An APA task force is examining how an uptick in funding from industry and other private entities may affect APA and what the association can do to protect its integrity and that of the field.
The 10-member group, the Task Force on External Funding Sources for APA, was launched by Stanford University psychologist Philip G. Zimbardo, PhD, during his 2002 APA presidency to address concern about the growing trend toward corporate funding of research and practice. It is made up of psychologists from diverse backgrounds, including industry, public policy, academe, private practice and schools of medicine.
APA is concerned about the issue because it could potentially affect all aspects of the association and the profession, notes L. Michael Honaker, PhD, APA's chief operating officer.
"In general, there's the fear that an increasing dependence on any funding source could lead to the perception or reality that it will somehow improperly influence what you're doing," Honaker says.
That concern is fueled by several factors, he adds, including the trend toward industry funding of large portions of other associations' operating budgets; data linking industry funding to research results that favor the sponsor; and the growing likelihood that psychologists will gain prescription privileges, which will place them under the same pressures as their psychiatric colleagues to prescribe certain medications, he says.
It is a good time for APA to examine the issue because the association currently receives only a small portion of its income from external funding--less than 1 percent in 2002, says task force co-chair Ronald E. Fox, PhD, executive director of The Consulting Group, a division of Human Resource Consultants, a North Carolina-based group mental health practice consortium.
"This is a good preventive effort," Fox says. "It's not a big problem yet, and that's a good reason to act now."
The task force will examine nine overlapping areas of potential concern: journals, conventions, continuing education, association income, research, education, practice, public policy and ethics. Members will discuss problems that could arise in each area and recommend policy strategies to help stem those concerns. Their recommendations will then go to APA's Board of Directors and Council of Representatives, which will likely assign working groups to follow up on the ideas, Fox says.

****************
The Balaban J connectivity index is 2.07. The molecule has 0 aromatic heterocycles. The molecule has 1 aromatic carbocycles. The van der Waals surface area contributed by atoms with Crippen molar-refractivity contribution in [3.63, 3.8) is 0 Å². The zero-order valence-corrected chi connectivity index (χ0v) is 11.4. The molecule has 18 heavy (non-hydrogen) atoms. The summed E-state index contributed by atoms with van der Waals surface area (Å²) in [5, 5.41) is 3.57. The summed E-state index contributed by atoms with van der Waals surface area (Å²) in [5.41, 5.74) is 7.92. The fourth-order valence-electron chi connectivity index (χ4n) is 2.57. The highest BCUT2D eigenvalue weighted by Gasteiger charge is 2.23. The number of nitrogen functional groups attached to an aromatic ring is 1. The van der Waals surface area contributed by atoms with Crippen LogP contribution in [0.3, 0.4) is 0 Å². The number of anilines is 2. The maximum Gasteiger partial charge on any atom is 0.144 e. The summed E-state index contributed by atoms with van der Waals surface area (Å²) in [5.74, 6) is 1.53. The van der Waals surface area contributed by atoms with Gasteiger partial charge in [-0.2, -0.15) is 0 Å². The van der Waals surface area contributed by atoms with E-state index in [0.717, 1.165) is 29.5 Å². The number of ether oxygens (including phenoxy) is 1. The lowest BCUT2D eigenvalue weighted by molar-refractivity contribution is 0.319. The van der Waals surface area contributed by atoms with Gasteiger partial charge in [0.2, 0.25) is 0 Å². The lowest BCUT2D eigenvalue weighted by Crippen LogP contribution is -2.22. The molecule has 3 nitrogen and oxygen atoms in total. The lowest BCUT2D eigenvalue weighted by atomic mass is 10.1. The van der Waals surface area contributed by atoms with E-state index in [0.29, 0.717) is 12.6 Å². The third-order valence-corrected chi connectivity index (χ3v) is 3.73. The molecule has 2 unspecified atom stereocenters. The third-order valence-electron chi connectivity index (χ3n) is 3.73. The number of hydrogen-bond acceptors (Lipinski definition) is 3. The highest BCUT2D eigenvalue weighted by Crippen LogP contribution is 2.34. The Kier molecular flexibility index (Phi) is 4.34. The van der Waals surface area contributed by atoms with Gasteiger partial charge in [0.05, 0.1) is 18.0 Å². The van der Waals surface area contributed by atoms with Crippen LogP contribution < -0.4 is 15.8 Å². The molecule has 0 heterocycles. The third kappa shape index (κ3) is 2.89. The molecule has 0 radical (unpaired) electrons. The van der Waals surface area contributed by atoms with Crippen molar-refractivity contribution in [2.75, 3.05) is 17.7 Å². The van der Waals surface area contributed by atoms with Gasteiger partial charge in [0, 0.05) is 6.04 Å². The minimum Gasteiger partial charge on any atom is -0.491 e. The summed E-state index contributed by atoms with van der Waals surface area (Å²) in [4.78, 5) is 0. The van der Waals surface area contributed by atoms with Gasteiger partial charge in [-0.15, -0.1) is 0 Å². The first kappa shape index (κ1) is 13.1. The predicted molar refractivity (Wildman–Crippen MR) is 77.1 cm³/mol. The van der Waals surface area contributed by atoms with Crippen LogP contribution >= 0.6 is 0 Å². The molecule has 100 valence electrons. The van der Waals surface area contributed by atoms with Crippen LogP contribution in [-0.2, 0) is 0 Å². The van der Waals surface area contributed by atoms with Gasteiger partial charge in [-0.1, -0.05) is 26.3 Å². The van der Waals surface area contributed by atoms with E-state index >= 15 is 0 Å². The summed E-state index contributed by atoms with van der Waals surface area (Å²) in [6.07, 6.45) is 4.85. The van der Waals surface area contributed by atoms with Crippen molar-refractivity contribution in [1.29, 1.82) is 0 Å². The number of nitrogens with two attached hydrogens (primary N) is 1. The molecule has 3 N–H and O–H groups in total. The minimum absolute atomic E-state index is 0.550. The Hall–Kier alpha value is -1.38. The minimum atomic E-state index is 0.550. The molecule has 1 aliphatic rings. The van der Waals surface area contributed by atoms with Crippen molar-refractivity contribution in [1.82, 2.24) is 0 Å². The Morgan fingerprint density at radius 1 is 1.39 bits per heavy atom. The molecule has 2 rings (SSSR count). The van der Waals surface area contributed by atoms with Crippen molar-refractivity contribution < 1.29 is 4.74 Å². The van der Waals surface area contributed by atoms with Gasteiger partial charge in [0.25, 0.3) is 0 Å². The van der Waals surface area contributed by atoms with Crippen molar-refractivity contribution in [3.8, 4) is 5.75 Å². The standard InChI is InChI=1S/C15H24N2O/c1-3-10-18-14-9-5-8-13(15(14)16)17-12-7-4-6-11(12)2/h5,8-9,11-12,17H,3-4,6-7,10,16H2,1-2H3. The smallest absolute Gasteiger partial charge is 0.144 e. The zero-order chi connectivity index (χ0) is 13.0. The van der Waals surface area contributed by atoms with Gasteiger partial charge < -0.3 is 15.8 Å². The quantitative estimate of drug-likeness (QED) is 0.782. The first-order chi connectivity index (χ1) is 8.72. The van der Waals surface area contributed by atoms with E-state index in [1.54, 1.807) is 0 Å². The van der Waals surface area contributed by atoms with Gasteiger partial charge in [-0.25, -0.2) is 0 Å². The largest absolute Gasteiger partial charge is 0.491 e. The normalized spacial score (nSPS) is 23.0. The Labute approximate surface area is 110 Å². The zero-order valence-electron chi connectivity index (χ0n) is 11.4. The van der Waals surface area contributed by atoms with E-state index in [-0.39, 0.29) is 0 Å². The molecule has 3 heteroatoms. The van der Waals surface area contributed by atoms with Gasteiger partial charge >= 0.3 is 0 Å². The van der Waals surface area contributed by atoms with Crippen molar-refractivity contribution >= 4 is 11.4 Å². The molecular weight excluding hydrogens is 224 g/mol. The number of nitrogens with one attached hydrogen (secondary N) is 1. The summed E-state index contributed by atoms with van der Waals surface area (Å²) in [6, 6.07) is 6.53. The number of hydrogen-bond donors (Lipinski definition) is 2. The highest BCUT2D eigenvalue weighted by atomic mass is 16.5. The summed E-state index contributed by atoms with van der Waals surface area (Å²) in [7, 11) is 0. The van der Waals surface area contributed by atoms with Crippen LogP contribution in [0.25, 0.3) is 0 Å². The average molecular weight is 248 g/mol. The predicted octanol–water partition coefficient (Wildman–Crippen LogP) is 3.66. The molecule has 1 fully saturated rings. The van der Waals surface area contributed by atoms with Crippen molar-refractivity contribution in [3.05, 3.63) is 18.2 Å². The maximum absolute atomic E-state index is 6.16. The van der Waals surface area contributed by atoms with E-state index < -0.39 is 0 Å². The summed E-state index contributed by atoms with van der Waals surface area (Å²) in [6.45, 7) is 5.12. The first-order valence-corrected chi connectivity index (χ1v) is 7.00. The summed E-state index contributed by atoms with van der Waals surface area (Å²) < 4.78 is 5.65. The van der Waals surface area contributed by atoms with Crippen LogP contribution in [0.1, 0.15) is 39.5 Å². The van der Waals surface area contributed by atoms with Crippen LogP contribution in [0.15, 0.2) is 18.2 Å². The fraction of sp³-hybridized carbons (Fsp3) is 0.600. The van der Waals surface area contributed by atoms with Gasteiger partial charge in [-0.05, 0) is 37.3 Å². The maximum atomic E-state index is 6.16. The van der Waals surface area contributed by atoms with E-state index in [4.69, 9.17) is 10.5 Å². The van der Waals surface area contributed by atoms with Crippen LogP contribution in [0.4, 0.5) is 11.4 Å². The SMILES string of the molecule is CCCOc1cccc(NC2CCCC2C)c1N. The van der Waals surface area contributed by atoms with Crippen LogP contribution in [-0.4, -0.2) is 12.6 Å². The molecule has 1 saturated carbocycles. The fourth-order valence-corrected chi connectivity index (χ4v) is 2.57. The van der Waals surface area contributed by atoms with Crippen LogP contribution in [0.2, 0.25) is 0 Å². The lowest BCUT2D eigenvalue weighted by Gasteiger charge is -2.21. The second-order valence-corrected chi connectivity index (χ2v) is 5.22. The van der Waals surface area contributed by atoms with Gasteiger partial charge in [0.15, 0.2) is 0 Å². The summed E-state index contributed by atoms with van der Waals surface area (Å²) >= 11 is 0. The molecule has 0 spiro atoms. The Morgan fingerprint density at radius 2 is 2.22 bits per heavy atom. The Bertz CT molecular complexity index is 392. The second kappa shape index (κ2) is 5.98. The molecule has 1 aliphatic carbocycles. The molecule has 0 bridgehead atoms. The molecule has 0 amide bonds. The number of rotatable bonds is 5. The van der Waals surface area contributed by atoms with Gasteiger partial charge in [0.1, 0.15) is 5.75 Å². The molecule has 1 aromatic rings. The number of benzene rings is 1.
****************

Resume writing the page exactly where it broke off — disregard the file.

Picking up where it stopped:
The task force plans to sketch out the broader issues speedily, says Zimbardo. But given the magnitude of the issue, it may take some time for different sectors of APA to develop specific policies, he comments. "This started as a presidential initiative," he says, "then we realized it was probably a long-term project."
Task force co-chair Wendy Pachter, PhD, JD, notes that psychology isn't alone in facing this issue. "Scientists and professionals who apply science are in a much different environment now than they used to be," says Pachter, a psychologist and attorney in Washington, D.C., and an expert on professional ethics. "The money is much bigger now, and in many cases, scientists are either working for businesses or are seen as businesses."
Given these changes, it's vitally important that psychology balance its need for income with strategies to protect its professional identity and integrity, she says.
The aim of the task force is not to ban external funding entirely, emphasizes Honaker, but to determine ways to accept it judiciously.
"Ultimately," Honaker says, "we want to come to some happy medium where we can decide under which circumstances we will or won't accept this funding."
Other task force members include APA CEO Norman B. Anderson, PhD; David Antonuccio, PhD, University of Nevada School of Medicine; Charles Schuster, PhD, Wayne State University School of Medicine; Maxine Stitzer, PhD, Johns Hopkins University; Jalie Tucker, PhD, University of Alabama at Birmingham; APA President Robert Sternberg, PhD, Yale University; Elliot Valenstein, PhD, University of Michigan; and Morgan Sammons, PhD, Naval Medical Clinic, Annapolis, Md.